Earlier this year, thousands of customers sued California wine retailer Premier Cru for allegedly running a Ponzi scheme. According to these collectors, Premier Cru sold them more than $60 million in French wine futures, but failed to deliver the bottles as promised. Lawyer Thomas Boothe says he lost $161,000 in investments on French wine futures, including rare vintages of DRC and Petrus. In hindsight, Boothe tells The New York Times that he should have suspected Premier Cru of fraud from the start. When he found bottles of $1,000 Bordeaux selling for $600, he says, “At that point the alarm bells should have sounded.”
It may be easy to identify wine futures fraud after it happens, but it’s much harder to spot before you buy. When you buy wine futures or pre-arrivals, it’s not enough to find the retailer who’s willing to sell you vintages at the lowest price; you also need to learn the warning signs of a bad investment. The good news is that investing with the right retailer could be a huge benefit for your collection, especially if you’re just getting started.
Reasons for Caution When You Buy Wine Futures
Wine futures differ from pre-arrivals in that retailers sell futures before the wine has even been bottled. Pre-arrivals, on the other hand, are sales of already-bottled wine that hasn’t been officially released on the market yet. Generally, collectors take on a greater risk when they buy wine futures because not even the winery itself can guarantee that the wine will arrive safely. Countless things can go wrong between the time you order your futures and the time the bottles arrive on your doorstep. Barrels can break, wine can spoil, or the vintage might not be as delicious as expected. In addition, it can take as long as four years for you to receive your wine after you pay for it, and there’s no guarantee that the wine will be worth whatever you paid for it if you decide to resell later.
Buy Wine Futures from a Trustworthy Source
You can’t control the quality and market risks when you buy wine futures, but you can decide where you buy them. To buy wine futures, you need to contact a negociant directly, or deal with an importer who has negociant contacts. This is the safest method to ensure that the wine futures you buy are authentic, however, finding an importer who works directly with collectors is rare. Most importers choose to sell bulk futures to retailers instead, which raises the cost of the futures and makes it harder to authenticate the wine. You can expect to pay as much as 200 to 250 percent more for futures sold by a merchant compared to an importer or negociant. To find a trustworthy merchant, search for sellers online, or call your local wine shops to ask if they sell futures, or know someone who does.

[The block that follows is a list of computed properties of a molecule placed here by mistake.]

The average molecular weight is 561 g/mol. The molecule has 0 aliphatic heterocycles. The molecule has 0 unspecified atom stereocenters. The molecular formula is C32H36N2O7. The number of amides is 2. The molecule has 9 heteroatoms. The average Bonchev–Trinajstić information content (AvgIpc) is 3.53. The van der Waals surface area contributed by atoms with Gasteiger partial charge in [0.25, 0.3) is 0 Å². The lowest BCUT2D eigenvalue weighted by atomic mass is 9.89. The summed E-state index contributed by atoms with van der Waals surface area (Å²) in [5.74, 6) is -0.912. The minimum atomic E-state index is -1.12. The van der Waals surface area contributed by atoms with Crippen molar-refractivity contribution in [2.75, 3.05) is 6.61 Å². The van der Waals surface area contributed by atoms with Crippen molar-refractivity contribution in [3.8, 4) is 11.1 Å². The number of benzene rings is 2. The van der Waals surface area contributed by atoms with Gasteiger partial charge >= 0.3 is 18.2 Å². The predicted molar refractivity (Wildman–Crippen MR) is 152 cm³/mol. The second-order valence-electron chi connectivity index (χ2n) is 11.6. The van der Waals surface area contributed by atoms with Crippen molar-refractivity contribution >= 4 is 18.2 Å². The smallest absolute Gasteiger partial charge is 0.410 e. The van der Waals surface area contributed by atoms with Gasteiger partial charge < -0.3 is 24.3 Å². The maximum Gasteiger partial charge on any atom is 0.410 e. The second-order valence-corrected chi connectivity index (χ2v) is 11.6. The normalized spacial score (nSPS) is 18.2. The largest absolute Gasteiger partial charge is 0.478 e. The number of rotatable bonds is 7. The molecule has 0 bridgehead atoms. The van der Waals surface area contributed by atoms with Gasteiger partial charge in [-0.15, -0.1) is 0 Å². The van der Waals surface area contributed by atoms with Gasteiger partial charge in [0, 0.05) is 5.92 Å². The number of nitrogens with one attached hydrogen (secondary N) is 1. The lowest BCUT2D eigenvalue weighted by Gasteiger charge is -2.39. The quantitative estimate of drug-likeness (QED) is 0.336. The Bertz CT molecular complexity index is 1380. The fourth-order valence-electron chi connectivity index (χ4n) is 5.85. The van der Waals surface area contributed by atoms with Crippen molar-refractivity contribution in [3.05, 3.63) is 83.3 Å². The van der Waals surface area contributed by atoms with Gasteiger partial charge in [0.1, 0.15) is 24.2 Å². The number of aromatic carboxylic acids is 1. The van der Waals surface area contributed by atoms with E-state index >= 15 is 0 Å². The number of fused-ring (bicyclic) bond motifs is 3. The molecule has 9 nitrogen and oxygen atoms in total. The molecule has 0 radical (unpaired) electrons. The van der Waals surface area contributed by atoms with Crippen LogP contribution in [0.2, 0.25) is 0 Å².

Before buying from a wine store that claims to sell futures, research the merchant’s customer reviews. If you don’t see a long history of satisfied customers, consider shopping with another merchant. Never buy wine futures from the first merchant you find. Shop around for the best price, and consider negotiating those prices with your merchant candidates. However, as we have seen with the Premier Cru fraud accusations, price isn’t everything. If a retailer is selling futures at a deep discount compared to his peers, it might not be worth the risk. With great negotiating skills, you might shave $100 off the price of a fine Bordeaux, but don’t expect to get authentic vintages at half price.
Where to Find the Safest Pre-Arrivals
You’ll avoid barrel mishaps and years of waiting when you choose pre-arrivals over wine futures, but even this type of sale isn’t foolproof. Just like futures, buying pre-arrivals from the wrong retailer can increase your risk of fraud, but it can also make you wait longer for your bottles to arrive. If your retailer isn’t familiar with shipping laws in your country or state, you could wait months longer than your peers for your bottles to arrive, and sometimes, those bottles arrive in poor condition after sitting in a shipping warehouse for too many weeks.
The good news is that you can handle your pre-arrival purchases much in the same way that you handle your normal, ready-to-drink wine purchases. First, research wine stores or wholesale retailers, preferably close to your home, who handle pre-arrival sales. Before you get to their pricing or negotiate specific bottles, verify that the bottles you’re buying are indeed pre-arrivals, and not futures. Sometimes, wine retailers will use the term “pre-arrival” when they really mean “future,” so it is important to ask whether the wine has already been bottled. Next, ask about the condition of the wine; has it been stored properly, and if so, where? How do they plan on shipping it to you? If your retailer struggles with answers to these questions, or seems generally unfamiliar with the process, you might want to choose a new retailer.
Shop around for the best price, and turn down prices that are too good to be true. Stay in contact with your retailer throughout the buying and shipping process to hold them accountable for getting your wine shipped to you on time. One of the best ways to protect yourself when you buy wine futures or pre-arrivals is to get your sale in writing, and detail exactly what you expect from your retailer, including whether you’ll get a refund on your purchase if the wine doesn’t show up as planned.
Whether you are starting your high-end wine collection or adding to an established portfolio, Vinfolio is your partner in buying, selling, and professional storage. Contact us today to get access to the world’s best wine.